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Creating Mounted Folders

Creating a mounted folder is a two-step process. First, call GetVolumeNameForVolumeMountPoint with the mount point (drive letter, volume GUID path, or mounted folder) of the volume to be assigned to the mounted folder. Then use the SetVolumeMountPoint function to associate the returned volume GUID path with the desired directory on another volume. For example code, see Creating a Mounted Folder.

Your application can designate any empty directory on a volume other than the root as a mounted folder. When you call the SetVolumeMountPoint function, that directory becomes the mounted folder. You can assign the same volume to multiple mounted folders.

After the mounted folder has been established, it is maintained through computer restarts automatically.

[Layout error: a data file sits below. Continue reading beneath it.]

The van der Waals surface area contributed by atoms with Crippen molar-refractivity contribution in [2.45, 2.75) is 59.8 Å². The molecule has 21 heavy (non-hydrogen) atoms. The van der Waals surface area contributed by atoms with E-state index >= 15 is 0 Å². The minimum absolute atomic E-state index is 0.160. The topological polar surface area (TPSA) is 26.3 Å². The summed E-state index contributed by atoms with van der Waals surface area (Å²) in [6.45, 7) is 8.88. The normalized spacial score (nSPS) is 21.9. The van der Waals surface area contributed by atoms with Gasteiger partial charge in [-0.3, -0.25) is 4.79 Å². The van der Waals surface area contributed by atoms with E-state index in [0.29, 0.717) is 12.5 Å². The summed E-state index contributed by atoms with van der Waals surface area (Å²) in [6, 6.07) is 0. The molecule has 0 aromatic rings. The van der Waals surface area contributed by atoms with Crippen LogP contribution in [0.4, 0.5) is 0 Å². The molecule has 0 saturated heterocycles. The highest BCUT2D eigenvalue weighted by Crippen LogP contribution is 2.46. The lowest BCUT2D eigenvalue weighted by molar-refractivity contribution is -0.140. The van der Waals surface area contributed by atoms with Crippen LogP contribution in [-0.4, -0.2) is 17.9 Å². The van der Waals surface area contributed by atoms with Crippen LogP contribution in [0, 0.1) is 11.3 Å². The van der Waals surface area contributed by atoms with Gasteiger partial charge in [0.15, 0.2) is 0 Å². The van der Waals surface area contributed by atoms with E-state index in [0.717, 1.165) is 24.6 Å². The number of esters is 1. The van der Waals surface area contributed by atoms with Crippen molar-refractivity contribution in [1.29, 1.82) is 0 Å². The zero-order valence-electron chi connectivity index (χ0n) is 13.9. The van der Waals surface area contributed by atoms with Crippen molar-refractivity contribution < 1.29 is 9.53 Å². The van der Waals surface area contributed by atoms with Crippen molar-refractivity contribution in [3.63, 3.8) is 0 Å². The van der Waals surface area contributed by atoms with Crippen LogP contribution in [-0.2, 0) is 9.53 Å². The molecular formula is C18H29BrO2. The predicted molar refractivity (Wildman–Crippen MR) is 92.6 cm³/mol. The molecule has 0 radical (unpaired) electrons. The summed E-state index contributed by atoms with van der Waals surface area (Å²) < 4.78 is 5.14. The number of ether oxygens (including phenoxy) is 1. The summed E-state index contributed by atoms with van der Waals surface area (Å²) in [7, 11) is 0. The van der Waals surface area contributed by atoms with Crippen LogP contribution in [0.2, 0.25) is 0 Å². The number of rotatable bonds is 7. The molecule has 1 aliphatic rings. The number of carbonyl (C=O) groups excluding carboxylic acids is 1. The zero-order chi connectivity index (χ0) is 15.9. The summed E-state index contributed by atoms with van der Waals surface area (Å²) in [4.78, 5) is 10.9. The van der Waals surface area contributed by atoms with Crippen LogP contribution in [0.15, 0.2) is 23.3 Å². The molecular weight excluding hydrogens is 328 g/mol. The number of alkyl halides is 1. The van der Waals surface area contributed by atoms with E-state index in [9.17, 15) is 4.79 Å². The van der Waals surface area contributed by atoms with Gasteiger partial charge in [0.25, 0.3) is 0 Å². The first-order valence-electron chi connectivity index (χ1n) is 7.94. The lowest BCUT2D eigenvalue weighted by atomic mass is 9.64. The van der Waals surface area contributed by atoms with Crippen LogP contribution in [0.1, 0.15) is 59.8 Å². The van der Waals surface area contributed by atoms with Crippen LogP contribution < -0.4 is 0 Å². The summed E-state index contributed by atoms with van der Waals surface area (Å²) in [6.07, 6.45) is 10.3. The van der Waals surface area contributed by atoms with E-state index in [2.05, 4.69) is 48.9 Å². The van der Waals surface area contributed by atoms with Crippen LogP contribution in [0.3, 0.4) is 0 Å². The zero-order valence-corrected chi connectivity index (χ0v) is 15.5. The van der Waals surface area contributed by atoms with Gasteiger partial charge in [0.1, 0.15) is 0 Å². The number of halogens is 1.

If a volume fails, any volumes that have been assigned to mounted folders on that volume can no longer be accessed through those mounted folders. For example, suppose you have two volumes, C: and D:, and that D: is associated with the mounted folder C:\MountD\. If volume C: fails, volume D: can no longer be accessed through the path C:\MountD\.

Only NTFS file system volumes can have mounted folders, but the target volumes for the mounted folders can be non-NTFS volumes.

Mounted folders are implemented by using reparse points and are subject to their restrictions. For more information, see Reparse Points. It is not necessary to manipulate reparse points to use mounted folders; functions such as SetVolumeMountPoint handle all the reparse point details for you.

Because mounted folders are directories, you can rename, remove, move, and otherwise manipulate them, as you would other directories.

(Note: The TechNet documentation uses the term mounted drives to refer to mounted folders.)

 

 

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